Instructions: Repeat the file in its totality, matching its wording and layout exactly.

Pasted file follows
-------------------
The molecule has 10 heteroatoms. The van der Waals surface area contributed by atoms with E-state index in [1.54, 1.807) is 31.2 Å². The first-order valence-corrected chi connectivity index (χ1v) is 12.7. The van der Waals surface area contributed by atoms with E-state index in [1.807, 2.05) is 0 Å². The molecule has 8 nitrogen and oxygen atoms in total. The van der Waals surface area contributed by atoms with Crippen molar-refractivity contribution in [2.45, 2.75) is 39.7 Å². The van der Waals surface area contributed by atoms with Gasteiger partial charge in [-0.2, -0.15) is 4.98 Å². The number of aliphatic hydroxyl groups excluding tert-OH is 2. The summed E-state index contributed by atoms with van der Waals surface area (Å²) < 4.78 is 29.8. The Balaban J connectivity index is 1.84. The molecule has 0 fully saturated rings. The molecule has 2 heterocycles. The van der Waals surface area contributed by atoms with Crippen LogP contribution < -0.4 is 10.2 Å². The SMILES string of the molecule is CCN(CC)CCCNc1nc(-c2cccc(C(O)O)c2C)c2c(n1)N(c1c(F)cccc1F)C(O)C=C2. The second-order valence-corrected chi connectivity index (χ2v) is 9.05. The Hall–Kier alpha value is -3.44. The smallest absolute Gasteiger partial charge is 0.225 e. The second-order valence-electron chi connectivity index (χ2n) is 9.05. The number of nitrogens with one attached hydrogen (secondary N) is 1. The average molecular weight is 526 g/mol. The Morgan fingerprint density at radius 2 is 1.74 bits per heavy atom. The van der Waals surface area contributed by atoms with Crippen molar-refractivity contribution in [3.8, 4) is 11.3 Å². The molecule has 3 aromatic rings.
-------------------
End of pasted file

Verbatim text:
The molecule has 10 heteroatoms. The van der Waals surface area contributed by atoms with E-state index in [1.54, 1.807) is 31.2 Å². The first-order valence-corrected chi connectivity index (χ1v) is 12.7. The van der Waals surface area contributed by atoms with E-state index in [1.807, 2.05) is 0 Å². The molecule has 8 nitrogen and oxygen atoms in total. The van der Waals surface area contributed by atoms with Crippen molar-refractivity contribution in [2.45, 2.75) is 39.7 Å². The van der Waals surface area contributed by atoms with Gasteiger partial charge in [-0.2, -0.15) is 4.98 Å². The number of aliphatic hydroxyl groups excluding tert-OH is 2. The summed E-state index contributed by atoms with van der Waals surface area (Å²) < 4.78 is 29.8. The Balaban J connectivity index is 1.84. The molecule has 0 fully saturated rings. The molecule has 2 heterocycles. The van der Waals surface area contributed by atoms with Crippen LogP contribution < -0.4 is 10.2 Å². The SMILES string of the molecule is CCN(CC)CCCNc1nc(-c2cccc(C(O)O)c2C)c2c(n1)N(c1c(F)cccc1F)C(O)C=C2. The second-order valence-corrected chi connectivity index (χ2v) is 9.05. The Hall–Kier alpha value is -3.44. The smallest absolute Gasteiger partial charge is 0.225 e. The second-order valence-electron chi connectivity index (χ2n) is 9.05. The number of nitrogens with one attached hydrogen (secondary N) is 1. The average molecular weight is 526 g/mol. The Morgan fingerprint density at radius 2 is 1.74 bits per heavy atom. The van der Waals surface area contributed by atoms with Crippen molar-refractivity contribution in [3.8, 4) is 11.3 Å². The molecule has 3 aromatic rings.